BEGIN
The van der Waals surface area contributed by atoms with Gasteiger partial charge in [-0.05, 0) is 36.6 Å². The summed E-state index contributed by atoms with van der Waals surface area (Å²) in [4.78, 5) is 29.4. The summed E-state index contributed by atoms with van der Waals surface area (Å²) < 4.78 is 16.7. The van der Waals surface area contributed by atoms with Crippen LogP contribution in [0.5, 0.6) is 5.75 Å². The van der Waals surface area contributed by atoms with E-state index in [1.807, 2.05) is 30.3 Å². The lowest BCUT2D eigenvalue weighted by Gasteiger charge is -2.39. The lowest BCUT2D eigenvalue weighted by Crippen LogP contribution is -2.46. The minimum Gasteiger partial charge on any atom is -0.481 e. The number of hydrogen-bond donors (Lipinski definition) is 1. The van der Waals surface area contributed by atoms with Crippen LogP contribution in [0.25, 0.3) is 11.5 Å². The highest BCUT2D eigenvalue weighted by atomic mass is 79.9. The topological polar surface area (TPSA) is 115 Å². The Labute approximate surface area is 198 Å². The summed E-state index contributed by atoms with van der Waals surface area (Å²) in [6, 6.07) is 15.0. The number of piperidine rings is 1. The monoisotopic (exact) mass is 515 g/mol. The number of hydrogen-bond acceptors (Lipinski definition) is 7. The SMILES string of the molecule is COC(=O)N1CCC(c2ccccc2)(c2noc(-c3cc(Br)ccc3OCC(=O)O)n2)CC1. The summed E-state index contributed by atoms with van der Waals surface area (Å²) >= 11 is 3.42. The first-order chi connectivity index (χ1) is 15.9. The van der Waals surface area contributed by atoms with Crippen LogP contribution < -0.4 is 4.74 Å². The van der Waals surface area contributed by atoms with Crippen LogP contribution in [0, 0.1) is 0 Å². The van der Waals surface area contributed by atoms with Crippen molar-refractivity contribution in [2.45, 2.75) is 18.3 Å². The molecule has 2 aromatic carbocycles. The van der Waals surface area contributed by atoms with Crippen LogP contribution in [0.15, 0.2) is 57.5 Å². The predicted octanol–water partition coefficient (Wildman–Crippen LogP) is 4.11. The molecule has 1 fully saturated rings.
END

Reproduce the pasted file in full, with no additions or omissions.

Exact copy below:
The van der Waals surface area contributed by atoms with Gasteiger partial charge in [-0.05, 0) is 36.6 Å². The summed E-state index contributed by atoms with van der Waals surface area (Å²) in [4.78, 5) is 29.4. The summed E-state index contributed by atoms with van der Waals surface area (Å²) < 4.78 is 16.7. The van der Waals surface area contributed by atoms with Crippen LogP contribution in [0.5, 0.6) is 5.75 Å². The van der Waals surface area contributed by atoms with E-state index in [1.807, 2.05) is 30.3 Å². The lowest BCUT2D eigenvalue weighted by Gasteiger charge is -2.39. The lowest BCUT2D eigenvalue weighted by Crippen LogP contribution is -2.46. The minimum Gasteiger partial charge on any atom is -0.481 e. The number of hydrogen-bond donors (Lipinski definition) is 1. The van der Waals surface area contributed by atoms with Crippen LogP contribution in [0.25, 0.3) is 11.5 Å². The highest BCUT2D eigenvalue weighted by atomic mass is 79.9. The topological polar surface area (TPSA) is 115 Å². The Labute approximate surface area is 198 Å². The summed E-state index contributed by atoms with van der Waals surface area (Å²) in [6, 6.07) is 15.0. The number of piperidine rings is 1. The monoisotopic (exact) mass is 515 g/mol. The number of hydrogen-bond acceptors (Lipinski definition) is 7. The SMILES string of the molecule is COC(=O)N1CCC(c2ccccc2)(c2noc(-c3cc(Br)ccc3OCC(=O)O)n2)CC1. The summed E-state index contributed by atoms with van der Waals surface area (Å²) >= 11 is 3.42. The first-order chi connectivity index (χ1) is 15.9. The van der Waals surface area contributed by atoms with Crippen LogP contribution < -0.4 is 4.74 Å². The van der Waals surface area contributed by atoms with Crippen LogP contribution in [0, 0.1) is 0 Å². The van der Waals surface area contributed by atoms with Crippen molar-refractivity contribution in [2.45, 2.75) is 18.3 Å². The molecule has 2 aromatic carbocycles. The van der Waals surface area contributed by atoms with Crippen LogP contribution in [0.15, 0.2) is 57.5 Å². The predicted octanol–water partition coefficient (Wildman–Crippen LogP) is 4.11. The molecule has 1 fully saturated rings.